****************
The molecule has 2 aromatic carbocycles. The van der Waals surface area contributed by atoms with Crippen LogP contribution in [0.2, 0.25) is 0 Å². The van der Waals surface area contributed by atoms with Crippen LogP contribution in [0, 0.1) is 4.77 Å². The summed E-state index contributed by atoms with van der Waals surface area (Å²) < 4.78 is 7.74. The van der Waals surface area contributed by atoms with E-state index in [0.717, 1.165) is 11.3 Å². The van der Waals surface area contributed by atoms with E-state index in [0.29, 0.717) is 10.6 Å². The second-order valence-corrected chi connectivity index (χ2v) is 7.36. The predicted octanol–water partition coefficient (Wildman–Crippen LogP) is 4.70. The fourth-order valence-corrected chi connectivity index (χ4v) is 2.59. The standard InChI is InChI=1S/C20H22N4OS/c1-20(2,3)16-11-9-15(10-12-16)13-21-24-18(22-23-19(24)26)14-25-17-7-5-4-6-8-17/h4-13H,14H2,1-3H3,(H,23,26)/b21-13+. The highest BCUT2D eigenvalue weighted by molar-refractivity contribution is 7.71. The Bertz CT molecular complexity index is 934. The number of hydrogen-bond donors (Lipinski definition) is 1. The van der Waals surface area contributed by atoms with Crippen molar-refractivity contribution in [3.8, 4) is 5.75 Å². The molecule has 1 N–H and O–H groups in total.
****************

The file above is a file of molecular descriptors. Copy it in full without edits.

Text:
The molecule has 2 aromatic carbocycles. The van der Waals surface area contributed by atoms with Crippen LogP contribution in [0.2, 0.25) is 0 Å². The van der Waals surface area contributed by atoms with Crippen LogP contribution in [0, 0.1) is 4.77 Å². The summed E-state index contributed by atoms with van der Waals surface area (Å²) < 4.78 is 7.74. The van der Waals surface area contributed by atoms with E-state index in [0.717, 1.165) is 11.3 Å². The van der Waals surface area contributed by atoms with E-state index in [0.29, 0.717) is 10.6 Å². The second-order valence-corrected chi connectivity index (χ2v) is 7.36. The predicted octanol–water partition coefficient (Wildman–Crippen LogP) is 4.70. The fourth-order valence-corrected chi connectivity index (χ4v) is 2.59. The standard InChI is InChI=1S/C20H22N4OS/c1-20(2,3)16-11-9-15(10-12-16)13-21-24-18(22-23-19(24)26)14-25-17-7-5-4-6-8-17/h4-13H,14H2,1-3H3,(H,23,26)/b21-13+. The highest BCUT2D eigenvalue weighted by molar-refractivity contribution is 7.71. The Bertz CT molecular complexity index is 934. The number of hydrogen-bond donors (Lipinski definition) is 1. The van der Waals surface area contributed by atoms with Crippen molar-refractivity contribution in [3.8, 4) is 5.75 Å². The molecule has 1 N–H and O–H groups in total.